Track discipline

I’ve mentioned a few tracking tools on this blog, and I wanted to write a little about what I am using at the moment: of all the things I have tried, which tools have stuck?

Burndown Chart

The most complex tool I have been consistent in using is the burndown chart. I use this both for my writing projects and my day job.

I find this tool useful for two reasons:

  1. it helps be more realistic about what’s achievable in the time available
  2. it gives me visibility of when I am running out of time for a task

I use two burndown charts:

  • for my writing projects, the OpenOffice version has lots of auto-updating formulae and load calculations. I need these features here because I’m only in this sheet for a few minutes a day – the writing projects are managed on scraps of time rather than great gobbets, so I want the lowest cognitive load to keep things current that I can manage.
  • my day job tracking is done in a text file burndown. This needs fully manual updates, but the benefit is that the burndown is right alongside all of my other tracking files, and the blank template for a new sprint is created alongside other temporal artifacts.

The single biggest improvement I’ve made to my use of this tool is to log time off as a task in the burndown, and more critically to include time spent not writing in the writing projects sheet. The usual issue I have had in the past with my writing is that I had not been making allowances for time when I would not, realistically, be able to write which leads to annoyance when I don’t complete my writing goals. I now have a category on the writing sheet for “not writing” into which I place time for weekends away and the like.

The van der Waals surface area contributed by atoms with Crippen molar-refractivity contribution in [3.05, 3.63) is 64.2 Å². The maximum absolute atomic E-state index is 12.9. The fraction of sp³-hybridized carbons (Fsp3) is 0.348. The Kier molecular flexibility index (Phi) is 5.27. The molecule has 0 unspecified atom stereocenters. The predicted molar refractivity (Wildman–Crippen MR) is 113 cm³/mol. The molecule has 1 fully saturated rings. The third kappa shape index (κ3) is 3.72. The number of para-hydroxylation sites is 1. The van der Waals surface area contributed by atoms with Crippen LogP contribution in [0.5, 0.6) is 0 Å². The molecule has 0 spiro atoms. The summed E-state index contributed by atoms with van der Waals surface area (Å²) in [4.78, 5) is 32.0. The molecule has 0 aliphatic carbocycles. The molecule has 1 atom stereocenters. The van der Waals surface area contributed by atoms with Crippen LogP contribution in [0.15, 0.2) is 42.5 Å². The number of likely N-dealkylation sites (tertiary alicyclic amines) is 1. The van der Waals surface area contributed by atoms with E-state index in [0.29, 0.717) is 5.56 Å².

Word Count Goals and Other Checklists

When I am in word-mining mode, I usually have a spreadsheet with word count goals in it into which I write my current word count after each writing session. This helps me to see how I am doing per day, the average word count, and how far adrift I am from the nominal goal.

In other contexts, I use lists and tick things off as they are completed: when editing a manuscript I have a list of scenes to work on; for example.


Making notes of what I’m working on and how I’m doing it is such a fundamental part of my working style that it’s hard to imagine how I could function without it. The problem I am working to counteract is my poor conversational memory: if I see something written down or if I write it myself then it tends to stick (to the point where I may not even need to look at the note again to recall it) but if I don’t write it down then it’s simply gone. The bonus with writing this stuff down on the computer is that it is searchable.

Anyway, writing logs in the day job is something I have been doing consistently for a long time (I started in 1997 or 1998) and it’s tremendously useful.

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